• At one point JR was looking at our credit card statement and said “How many times have you been to Dairy Queen?”  I told him to stop judging.lay-off-me-im-starving-gif
  • I was on the hunt for a pair of sandals for our nanny’s son.  One night JR said, hey we have some down time, why don’t we run to Target and you can get the sandals and I can pick up some beer. Note that this was my first trip to Target in about 9 months.  $204 later, we walked out of the store with a six-pack, no sandals, and a whole bunch of other stuff that I really, really needed.

That sums up our R&R –   family, friends, Dairy Queen, explaining where Georgia is located, and overspending.  It’s a long haul to return home but we’re grateful for the opportunity to do it.

We’re Back!

We made it back to Tbilisi last week and our return travel was light years better for everyone involved.  There were some struggles but overall, it was a much, much better experience.  Looks like my sister can still have her wedding in October!

There were many advantages to the return journey.  For one thing, we flew out of Cleveland at 6:15 p.m., as opposed to our Tbilisi departure which was originally scheduled for 5 a.m.  JR and I were able to sleep in and take our time closing up the suitcases, and then we enjoyed a nice Easter lunch with my family.  Abby even had a nap before we left for the airport.  We all started out in better moods, and much more rested.

The better moods were quickly changed when we checked in at the American Airlines counter for our first flight to Chicago.  The attendant told us our bags could not be checked all the way to Tbilisi, so we’d have to pick them up at baggage claim in Chicago and RE-CHECK them before boarding our flight to Istanbul.  This meant that instead of just going to our next gate in Chicago, we would have go to baggage claim and wait for our bags, then make our way to the Turkish counter, recheck our bags, go through security again, and then find our next gate.  JR repeatedly asked them why we had to do this but they just said that since American Airlines didn’t have an “agreement” with Turkish Airlines, we would have to get our luggage to Turkish ourselves.  JR didn’t think there’d be enough time in Chicago to do all this but we figured we’d deal with the problem as best we could when we landed.  And deal with it we did.

As soon as we landed in Chicago, we hustled to baggage claim.  JR paid for two luggage carts, and even then it was difficult for us to maneuver because I was pushing Abby in her stroller while JR had to push one cart with each hand.  The first thing we had to do was find a spot to open Every.Single.Bag and rearrange our items because the weight limit for American Airlines, which we had planned for, is 50 lbs, while Turkish Airlines only allows 44 lbs per bag.  Thankfully we had enough extra space in our last two bags that we didn’t have to throw away anything (I was really fearing for my 5 packages of bacon and 4 pounds of frozen cheese at this point, but they made the cut!).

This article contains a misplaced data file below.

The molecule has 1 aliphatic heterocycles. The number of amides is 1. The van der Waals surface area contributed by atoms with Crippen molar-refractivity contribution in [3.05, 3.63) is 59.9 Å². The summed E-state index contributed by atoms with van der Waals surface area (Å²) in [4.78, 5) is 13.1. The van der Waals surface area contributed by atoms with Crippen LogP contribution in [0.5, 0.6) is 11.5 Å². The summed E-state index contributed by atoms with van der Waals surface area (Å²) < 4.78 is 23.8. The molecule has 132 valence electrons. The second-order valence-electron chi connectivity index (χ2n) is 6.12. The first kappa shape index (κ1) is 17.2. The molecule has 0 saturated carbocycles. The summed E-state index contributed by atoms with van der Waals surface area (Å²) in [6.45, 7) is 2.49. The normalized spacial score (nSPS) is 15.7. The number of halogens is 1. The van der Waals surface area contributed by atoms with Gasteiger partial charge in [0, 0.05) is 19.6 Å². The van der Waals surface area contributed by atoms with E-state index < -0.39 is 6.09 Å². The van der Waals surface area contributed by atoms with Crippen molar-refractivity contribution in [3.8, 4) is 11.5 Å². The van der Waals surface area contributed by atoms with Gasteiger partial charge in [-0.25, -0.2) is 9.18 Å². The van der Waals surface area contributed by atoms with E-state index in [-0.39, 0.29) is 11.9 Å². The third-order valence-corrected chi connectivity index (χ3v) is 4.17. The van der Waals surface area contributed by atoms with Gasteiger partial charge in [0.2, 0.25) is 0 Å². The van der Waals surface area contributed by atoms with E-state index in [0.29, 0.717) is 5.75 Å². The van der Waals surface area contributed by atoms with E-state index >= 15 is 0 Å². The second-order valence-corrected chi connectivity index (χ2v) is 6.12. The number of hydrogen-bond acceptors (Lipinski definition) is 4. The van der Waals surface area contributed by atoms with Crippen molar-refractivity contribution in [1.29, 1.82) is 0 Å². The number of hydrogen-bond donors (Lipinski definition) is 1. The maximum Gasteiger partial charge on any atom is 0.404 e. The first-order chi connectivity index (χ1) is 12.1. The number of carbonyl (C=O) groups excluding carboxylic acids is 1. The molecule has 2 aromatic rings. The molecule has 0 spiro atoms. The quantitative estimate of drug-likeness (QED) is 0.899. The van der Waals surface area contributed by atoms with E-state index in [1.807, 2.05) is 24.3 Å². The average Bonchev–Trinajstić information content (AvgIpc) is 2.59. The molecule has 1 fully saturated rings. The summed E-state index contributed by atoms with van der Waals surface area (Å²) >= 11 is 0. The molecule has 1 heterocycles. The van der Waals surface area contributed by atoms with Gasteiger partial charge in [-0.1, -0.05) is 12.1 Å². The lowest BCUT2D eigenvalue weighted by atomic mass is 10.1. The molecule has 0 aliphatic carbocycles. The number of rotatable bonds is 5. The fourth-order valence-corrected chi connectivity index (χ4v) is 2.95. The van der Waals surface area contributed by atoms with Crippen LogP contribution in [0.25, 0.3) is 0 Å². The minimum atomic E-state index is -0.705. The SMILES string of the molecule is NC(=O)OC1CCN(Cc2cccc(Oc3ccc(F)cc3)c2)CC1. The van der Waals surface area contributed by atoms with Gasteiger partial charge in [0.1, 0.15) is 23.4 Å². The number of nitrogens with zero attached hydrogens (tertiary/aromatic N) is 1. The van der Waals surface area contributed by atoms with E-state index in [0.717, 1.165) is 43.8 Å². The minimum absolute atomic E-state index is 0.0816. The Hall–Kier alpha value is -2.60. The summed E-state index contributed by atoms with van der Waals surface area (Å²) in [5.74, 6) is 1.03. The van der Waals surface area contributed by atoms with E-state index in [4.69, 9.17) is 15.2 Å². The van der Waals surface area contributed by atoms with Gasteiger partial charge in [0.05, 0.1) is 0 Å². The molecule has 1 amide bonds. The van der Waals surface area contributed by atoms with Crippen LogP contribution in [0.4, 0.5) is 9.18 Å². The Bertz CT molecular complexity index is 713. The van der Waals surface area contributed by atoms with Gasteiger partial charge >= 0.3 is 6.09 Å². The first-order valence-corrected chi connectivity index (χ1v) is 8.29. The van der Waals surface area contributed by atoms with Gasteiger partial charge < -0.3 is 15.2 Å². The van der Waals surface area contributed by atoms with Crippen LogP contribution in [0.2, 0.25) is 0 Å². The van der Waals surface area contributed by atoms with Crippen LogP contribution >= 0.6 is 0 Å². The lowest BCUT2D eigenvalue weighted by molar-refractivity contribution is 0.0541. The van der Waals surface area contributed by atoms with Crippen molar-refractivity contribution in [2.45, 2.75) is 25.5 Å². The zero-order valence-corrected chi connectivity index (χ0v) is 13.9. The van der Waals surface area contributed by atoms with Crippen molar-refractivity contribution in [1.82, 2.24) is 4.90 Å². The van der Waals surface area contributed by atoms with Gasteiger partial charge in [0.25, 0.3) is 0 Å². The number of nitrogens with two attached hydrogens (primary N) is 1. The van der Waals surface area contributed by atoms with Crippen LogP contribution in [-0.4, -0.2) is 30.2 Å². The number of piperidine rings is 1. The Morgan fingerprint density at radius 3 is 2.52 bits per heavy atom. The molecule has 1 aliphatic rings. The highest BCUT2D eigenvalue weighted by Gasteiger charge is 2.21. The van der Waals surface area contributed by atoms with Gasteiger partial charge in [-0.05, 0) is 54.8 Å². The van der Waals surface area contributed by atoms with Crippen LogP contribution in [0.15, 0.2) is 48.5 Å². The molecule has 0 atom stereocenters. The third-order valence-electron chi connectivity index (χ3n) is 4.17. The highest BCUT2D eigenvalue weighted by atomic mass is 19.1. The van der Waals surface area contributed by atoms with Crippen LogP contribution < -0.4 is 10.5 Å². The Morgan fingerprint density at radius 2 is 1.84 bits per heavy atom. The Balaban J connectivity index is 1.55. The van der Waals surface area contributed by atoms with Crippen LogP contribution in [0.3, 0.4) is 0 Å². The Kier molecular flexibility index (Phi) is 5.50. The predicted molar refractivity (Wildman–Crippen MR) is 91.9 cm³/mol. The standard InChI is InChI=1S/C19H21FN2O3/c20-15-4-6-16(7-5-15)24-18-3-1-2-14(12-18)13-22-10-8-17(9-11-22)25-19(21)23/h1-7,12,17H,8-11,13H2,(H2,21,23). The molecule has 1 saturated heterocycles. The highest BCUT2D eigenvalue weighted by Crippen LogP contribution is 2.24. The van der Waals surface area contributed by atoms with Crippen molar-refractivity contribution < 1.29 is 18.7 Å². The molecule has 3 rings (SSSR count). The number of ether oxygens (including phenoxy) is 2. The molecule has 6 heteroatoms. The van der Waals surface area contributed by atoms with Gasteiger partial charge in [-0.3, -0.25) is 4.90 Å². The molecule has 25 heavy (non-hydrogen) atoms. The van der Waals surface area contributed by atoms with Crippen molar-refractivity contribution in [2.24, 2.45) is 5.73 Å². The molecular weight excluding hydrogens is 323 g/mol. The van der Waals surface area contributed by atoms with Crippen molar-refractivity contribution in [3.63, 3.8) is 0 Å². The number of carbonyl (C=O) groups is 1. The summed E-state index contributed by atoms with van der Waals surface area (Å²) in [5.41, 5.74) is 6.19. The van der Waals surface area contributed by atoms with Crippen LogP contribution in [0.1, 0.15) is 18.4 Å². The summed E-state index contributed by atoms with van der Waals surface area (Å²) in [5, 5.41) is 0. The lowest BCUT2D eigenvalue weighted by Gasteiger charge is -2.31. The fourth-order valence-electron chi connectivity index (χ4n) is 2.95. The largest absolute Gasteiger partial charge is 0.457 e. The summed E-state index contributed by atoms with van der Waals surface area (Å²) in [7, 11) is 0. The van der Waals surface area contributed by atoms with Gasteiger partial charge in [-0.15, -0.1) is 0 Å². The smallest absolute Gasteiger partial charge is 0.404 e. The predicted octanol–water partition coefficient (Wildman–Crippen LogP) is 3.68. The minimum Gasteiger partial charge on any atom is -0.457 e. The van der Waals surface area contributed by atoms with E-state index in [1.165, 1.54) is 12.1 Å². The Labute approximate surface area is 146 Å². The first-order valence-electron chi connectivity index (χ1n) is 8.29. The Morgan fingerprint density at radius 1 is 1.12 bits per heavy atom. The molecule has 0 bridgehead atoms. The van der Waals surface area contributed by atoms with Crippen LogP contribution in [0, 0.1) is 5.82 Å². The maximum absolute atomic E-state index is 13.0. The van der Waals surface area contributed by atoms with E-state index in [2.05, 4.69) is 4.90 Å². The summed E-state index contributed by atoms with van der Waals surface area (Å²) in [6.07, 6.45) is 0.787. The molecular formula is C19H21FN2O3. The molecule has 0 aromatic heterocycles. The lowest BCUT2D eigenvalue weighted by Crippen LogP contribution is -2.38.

Next we had to transport ourselves and said luggage from Terminal 2 to Terminal 5.  Easy peasy – we’ll take the tram!  Oh wait, you aren’t allowed to take a luggage cart on the tram.  After the first employee said it couldn’t be done, the next one said they’d make an exception for us and she also helped push one of the carts. Upon arriving at Terminal 5, we were greeted by a lengthy but not terribly long line at the Turkish counter.  At this point Abby was asking for water, she had finished her sippy cup and we didn’t have any bottled water with us.  There wasn’t a vending machine in sight.  Since we had a 2.5 hour layover, we assumed we’d have time to eat dinner and relax before boarding.  But like most things when traveling, we were wrong.

Once we rechecked our bags, we had about 90 minutes left so we felt pretty good about the situation.  Until we saw the largest security line JR or I have ever seen.

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I was a tad unhappy.  So much for our leisurely layover, at this point we were concerned we wouldn’t make the flight.  I felt especially bad for Abby.  We use the layovers for her to run around, stretch her legs and burn energy, and she was confined to her stroller almost the entire time.  She was not pleased.  By the time we collected our things from the security checkpoint, we heard the last call for our flight over the loudspeaker.  I told JR to run ahead so they wouldn’t close the doors on us.  We made it, but we were annoyed and frustrated. Running through airports is becoming a family tradition.

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The great news is that the flight itself was pretty great.  We settled in to our seats and Abby started playing with the in-flight entertainment system.  We fed her while we waited for dinner service (huge thanks to my Mom who helped out by packing us peanut butter sandwiches, grapes, apples and cheese – this was way better than all the snack/junk food we packed ourselves).  We’ll always try to remember to bring fresh food with us from now on. Shortly after we ate, we laid her down between us and like magic, she fell asleep.